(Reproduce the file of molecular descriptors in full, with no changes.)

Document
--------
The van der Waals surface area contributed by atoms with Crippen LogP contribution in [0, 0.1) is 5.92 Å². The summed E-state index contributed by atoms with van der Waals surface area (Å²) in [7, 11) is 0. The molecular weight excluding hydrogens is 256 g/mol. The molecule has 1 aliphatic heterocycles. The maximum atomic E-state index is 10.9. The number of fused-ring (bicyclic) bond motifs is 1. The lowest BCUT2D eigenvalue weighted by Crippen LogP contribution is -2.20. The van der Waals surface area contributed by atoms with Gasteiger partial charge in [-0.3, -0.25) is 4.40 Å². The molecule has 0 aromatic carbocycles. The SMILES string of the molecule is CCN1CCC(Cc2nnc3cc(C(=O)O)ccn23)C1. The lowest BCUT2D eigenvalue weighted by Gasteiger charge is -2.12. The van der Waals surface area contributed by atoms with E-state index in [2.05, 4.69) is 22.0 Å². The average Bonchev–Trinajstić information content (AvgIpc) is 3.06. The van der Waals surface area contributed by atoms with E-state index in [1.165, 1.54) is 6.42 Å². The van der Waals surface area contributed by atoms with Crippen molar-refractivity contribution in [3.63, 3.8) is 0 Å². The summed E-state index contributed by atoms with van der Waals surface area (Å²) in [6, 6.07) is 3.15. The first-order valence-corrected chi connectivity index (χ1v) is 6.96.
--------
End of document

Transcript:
The van der Waals surface area contributed by atoms with Crippen LogP contribution in [0, 0.1) is 5.92 Å². The summed E-state index contributed by atoms with van der Waals surface area (Å²) in [7, 11) is 0. The molecular weight excluding hydrogens is 256 g/mol. The molecule has 1 aliphatic heterocycles. The maximum atomic E-state index is 10.9. The number of fused-ring (bicyclic) bond motifs is 1. The lowest BCUT2D eigenvalue weighted by Crippen LogP contribution is -2.20. The van der Waals surface area contributed by atoms with Gasteiger partial charge in [-0.3, -0.25) is 4.40 Å². The molecule has 0 aromatic carbocycles. The SMILES string of the molecule is CCN1CCC(Cc2nnc3cc(C(=O)O)ccn23)C1. The lowest BCUT2D eigenvalue weighted by Gasteiger charge is -2.12. The van der Waals surface area contributed by atoms with E-state index in [2.05, 4.69) is 22.0 Å². The average Bonchev–Trinajstić information content (AvgIpc) is 3.06. The van der Waals surface area contributed by atoms with E-state index in [1.165, 1.54) is 6.42 Å². The van der Waals surface area contributed by atoms with Crippen molar-refractivity contribution in [3.63, 3.8) is 0 Å². The summed E-state index contributed by atoms with van der Waals surface area (Å²) in [6, 6.07) is 3.15. The first-order valence-corrected chi connectivity index (χ1v) is 6.96.